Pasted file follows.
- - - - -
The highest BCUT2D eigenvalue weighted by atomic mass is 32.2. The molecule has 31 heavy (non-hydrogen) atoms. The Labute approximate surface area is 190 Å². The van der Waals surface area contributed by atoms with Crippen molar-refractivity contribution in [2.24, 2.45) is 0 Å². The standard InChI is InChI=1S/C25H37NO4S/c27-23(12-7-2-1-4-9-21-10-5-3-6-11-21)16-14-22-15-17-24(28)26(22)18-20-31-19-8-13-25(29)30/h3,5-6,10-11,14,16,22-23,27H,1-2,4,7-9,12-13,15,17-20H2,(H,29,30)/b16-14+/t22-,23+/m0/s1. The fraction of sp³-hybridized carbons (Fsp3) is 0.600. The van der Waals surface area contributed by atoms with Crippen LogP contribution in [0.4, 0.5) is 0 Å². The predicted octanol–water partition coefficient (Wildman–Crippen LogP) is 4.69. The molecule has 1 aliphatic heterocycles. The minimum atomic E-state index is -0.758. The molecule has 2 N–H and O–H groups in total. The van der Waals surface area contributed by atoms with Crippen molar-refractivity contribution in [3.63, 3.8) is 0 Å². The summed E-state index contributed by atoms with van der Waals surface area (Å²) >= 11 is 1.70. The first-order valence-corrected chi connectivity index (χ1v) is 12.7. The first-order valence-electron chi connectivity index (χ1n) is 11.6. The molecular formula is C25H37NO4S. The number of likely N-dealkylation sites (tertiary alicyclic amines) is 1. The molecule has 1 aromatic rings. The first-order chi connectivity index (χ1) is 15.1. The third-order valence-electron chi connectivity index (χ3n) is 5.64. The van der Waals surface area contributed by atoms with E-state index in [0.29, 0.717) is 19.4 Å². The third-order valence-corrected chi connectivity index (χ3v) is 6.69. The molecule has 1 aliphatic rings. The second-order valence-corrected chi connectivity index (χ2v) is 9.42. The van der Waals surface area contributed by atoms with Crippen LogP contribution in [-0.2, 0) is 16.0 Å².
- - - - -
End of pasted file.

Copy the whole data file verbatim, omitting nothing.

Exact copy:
The highest BCUT2D eigenvalue weighted by atomic mass is 32.2. The molecule has 31 heavy (non-hydrogen) atoms. The Labute approximate surface area is 190 Å². The van der Waals surface area contributed by atoms with Crippen molar-refractivity contribution in [2.24, 2.45) is 0 Å². The standard InChI is InChI=1S/C25H37NO4S/c27-23(12-7-2-1-4-9-21-10-5-3-6-11-21)16-14-22-15-17-24(28)26(22)18-20-31-19-8-13-25(29)30/h3,5-6,10-11,14,16,22-23,27H,1-2,4,7-9,12-13,15,17-20H2,(H,29,30)/b16-14+/t22-,23+/m0/s1. The fraction of sp³-hybridized carbons (Fsp3) is 0.600. The van der Waals surface area contributed by atoms with Crippen LogP contribution in [0.4, 0.5) is 0 Å². The predicted octanol–water partition coefficient (Wildman–Crippen LogP) is 4.69. The molecule has 1 aliphatic heterocycles. The minimum atomic E-state index is -0.758. The molecule has 2 N–H and O–H groups in total. The van der Waals surface area contributed by atoms with Crippen molar-refractivity contribution in [3.63, 3.8) is 0 Å². The summed E-state index contributed by atoms with van der Waals surface area (Å²) >= 11 is 1.70. The first-order valence-corrected chi connectivity index (χ1v) is 12.7. The first-order valence-electron chi connectivity index (χ1n) is 11.6. The molecular formula is C25H37NO4S. The number of likely N-dealkylation sites (tertiary alicyclic amines) is 1. The molecule has 1 aromatic rings. The first-order chi connectivity index (χ1) is 15.1. The third-order valence-electron chi connectivity index (χ3n) is 5.64. The van der Waals surface area contributed by atoms with E-state index in [0.29, 0.717) is 19.4 Å². The third-order valence-corrected chi connectivity index (χ3v) is 6.69. The molecule has 1 aliphatic rings. The second-order valence-corrected chi connectivity index (χ2v) is 9.42. The van der Waals surface area contributed by atoms with Crippen LogP contribution in [-0.2, 0) is 16.0 Å².